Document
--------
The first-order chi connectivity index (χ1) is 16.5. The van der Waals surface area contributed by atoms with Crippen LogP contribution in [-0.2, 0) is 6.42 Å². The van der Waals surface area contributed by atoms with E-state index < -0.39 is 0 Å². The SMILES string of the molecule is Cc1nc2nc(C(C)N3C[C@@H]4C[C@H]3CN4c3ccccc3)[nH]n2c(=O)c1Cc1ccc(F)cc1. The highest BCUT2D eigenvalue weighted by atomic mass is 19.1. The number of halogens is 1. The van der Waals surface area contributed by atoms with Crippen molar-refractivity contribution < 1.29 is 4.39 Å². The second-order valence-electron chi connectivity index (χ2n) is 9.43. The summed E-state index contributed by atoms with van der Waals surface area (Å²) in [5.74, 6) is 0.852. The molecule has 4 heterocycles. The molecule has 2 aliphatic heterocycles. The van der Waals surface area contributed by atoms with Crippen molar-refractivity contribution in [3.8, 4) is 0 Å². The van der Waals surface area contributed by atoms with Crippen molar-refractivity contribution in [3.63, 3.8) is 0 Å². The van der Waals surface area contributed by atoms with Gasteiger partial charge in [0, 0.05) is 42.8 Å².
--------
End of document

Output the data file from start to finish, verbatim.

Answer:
The first-order chi connectivity index (χ1) is 16.5. The van der Waals surface area contributed by atoms with Crippen LogP contribution in [-0.2, 0) is 6.42 Å². The van der Waals surface area contributed by atoms with E-state index < -0.39 is 0 Å². The SMILES string of the molecule is Cc1nc2nc(C(C)N3C[C@@H]4C[C@H]3CN4c3ccccc3)[nH]n2c(=O)c1Cc1ccc(F)cc1. The highest BCUT2D eigenvalue weighted by atomic mass is 19.1. The number of halogens is 1. The van der Waals surface area contributed by atoms with Crippen molar-refractivity contribution < 1.29 is 4.39 Å². The second-order valence-electron chi connectivity index (χ2n) is 9.43. The summed E-state index contributed by atoms with van der Waals surface area (Å²) in [5.74, 6) is 0.852. The molecule has 4 heterocycles. The molecule has 2 aliphatic heterocycles. The van der Waals surface area contributed by atoms with Crippen molar-refractivity contribution in [3.8, 4) is 0 Å². The van der Waals surface area contributed by atoms with Crippen molar-refractivity contribution in [3.63, 3.8) is 0 Å². The van der Waals surface area contributed by atoms with Gasteiger partial charge in [0, 0.05) is 42.8 Å².